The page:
From the June edition of Gutter Geek....
To say that The Hole is ambitious is the understatement of the year. It strives to be nothing less than a Waste Land for the graphic novel renaissance, and it shares with Eliot’s modernist manifesto a decidedly bleak (but by no means entirely hopeless) view of the world we have inherited. It also shares with The Waste Land a serious level of difficulty, and most readers looking for a quick skim are going to be frustrated by what they find here: a narrative that plays with time like an accordion, an unresolved conclusion that is simultaneously hopeful and apocalyptic, allusions and references to religious and mythological figures that are at times opaque and even willfully obscure, and a deep disdain (one worthy of Eliot himself) for modern consumer culture that is likely to leave few readers feeling completely smug or innocent. But this is also, as they define the book, a scifi/horror comic, and Duffy and Jennings never lose sight of the generic pleasures and conventions of their chosen media. Like Eliot, or (a more satisfying example, since Eliot was ultimately a big prig) like a hip hop artist, it is what we choose to build (as artists, as readers) from the festering fragments of our modern world that matters.
As the allusion to The Waste Land probably suggests, much won’t make sense the first time through, and Duffy and Jennings are clearly counting on readers patient and committed enough to work it through in steady loops. For example, early in the book, a still unnamed protagonist (Curtis) is confronted by an armed thug demanding his money. He fantasizes about beating the thief down but then flashes on a memory of another act of violence, which only later do we realize is a memory of him beating up a woman while stoned on heroin. He makes the decision not to fight back, and we see a woman beaming at him from behind, a woman we will only much later realize is the younger version of his mother. Confused? You will be, but most of the time you won’t mind, because the energy and smarts of the book will leave you confident that it all connects if only you are willing to do the work to put the pieces back together.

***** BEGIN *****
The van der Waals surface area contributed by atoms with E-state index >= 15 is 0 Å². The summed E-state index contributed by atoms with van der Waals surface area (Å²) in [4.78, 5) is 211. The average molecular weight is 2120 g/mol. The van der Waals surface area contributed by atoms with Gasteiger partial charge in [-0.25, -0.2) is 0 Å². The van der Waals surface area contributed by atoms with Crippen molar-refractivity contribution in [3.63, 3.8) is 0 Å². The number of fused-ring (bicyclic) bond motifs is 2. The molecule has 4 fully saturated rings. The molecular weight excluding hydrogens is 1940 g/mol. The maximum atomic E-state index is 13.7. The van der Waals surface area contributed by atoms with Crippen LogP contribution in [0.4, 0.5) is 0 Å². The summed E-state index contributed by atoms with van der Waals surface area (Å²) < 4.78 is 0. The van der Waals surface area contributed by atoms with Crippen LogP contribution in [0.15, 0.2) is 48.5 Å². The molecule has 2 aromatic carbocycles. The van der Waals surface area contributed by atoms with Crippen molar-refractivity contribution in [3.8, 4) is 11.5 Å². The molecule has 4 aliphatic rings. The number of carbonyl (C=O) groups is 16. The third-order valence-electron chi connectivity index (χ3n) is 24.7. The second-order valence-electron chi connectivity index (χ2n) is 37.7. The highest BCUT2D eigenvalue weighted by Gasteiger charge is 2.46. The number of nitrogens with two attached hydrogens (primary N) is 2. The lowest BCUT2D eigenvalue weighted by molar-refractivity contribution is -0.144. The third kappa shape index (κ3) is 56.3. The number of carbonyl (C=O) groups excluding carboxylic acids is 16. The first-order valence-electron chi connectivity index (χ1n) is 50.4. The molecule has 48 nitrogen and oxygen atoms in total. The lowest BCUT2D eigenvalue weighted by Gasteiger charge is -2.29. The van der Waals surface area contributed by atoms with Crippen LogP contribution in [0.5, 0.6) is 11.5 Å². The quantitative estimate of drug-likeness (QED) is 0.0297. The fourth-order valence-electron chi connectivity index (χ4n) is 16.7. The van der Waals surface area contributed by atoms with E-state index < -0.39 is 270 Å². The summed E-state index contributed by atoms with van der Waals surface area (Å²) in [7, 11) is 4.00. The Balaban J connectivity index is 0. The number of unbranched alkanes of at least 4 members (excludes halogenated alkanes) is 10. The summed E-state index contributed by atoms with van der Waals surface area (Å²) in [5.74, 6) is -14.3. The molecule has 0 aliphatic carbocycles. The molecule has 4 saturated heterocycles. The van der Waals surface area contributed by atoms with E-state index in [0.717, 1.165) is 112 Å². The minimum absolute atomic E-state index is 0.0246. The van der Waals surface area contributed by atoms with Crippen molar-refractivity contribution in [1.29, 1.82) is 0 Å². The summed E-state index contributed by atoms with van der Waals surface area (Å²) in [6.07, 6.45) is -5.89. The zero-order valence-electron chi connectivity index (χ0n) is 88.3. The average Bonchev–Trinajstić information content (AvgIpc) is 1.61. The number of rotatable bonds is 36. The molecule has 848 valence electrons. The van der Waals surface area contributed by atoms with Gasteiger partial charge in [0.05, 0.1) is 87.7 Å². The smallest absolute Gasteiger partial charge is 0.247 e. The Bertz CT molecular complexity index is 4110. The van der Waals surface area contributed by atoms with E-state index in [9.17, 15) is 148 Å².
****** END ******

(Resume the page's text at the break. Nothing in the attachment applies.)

The book bounces back and forward in time--sometimes with clear markers, sometimes not. Early in the book, a narrator asks us if the “time stamps [are] helping, or have I lost you yet?” Making matters still more fraught, this narrator turns out to be a most unreliable manifestation of Legba, an already difficult and contradictory African deity who came to the New World through the horrors of the Middle Passage centuries ago. Legba is by definition a paradoxical deity--as Dana Rush tells us in the introductory essay, “simultaneously young and old, constructive and destructive, wise and wanton.” The problem here is that Legba’s contradictions seem to have splintered off from themselves, the wise Old Man at the crossroads no longer able to check and balance the wanton and voracious young man of appetite and ambition.
The reasons are spelled out (perhaps a bit heavy-handedly) in the subtitle: “Consumer Culture.” The very balance of nature is out of alignment in a world of instant gratification and the endless exploitation of African culture that must nourish Legba for future generations. Here Legba and black culture in general are emptied of meaning, tossed around as marketing devices or consumer products. And these conditions have allowed Legba’s appetitive manifestation not only to “outgrow” him, but to leave him entirely--to become something completely new: a sun-glass wearing whiteboy with a copyright symbol for a third eye. As Papa Legba warns, the very fate of the world is now a terrifying thing to behold.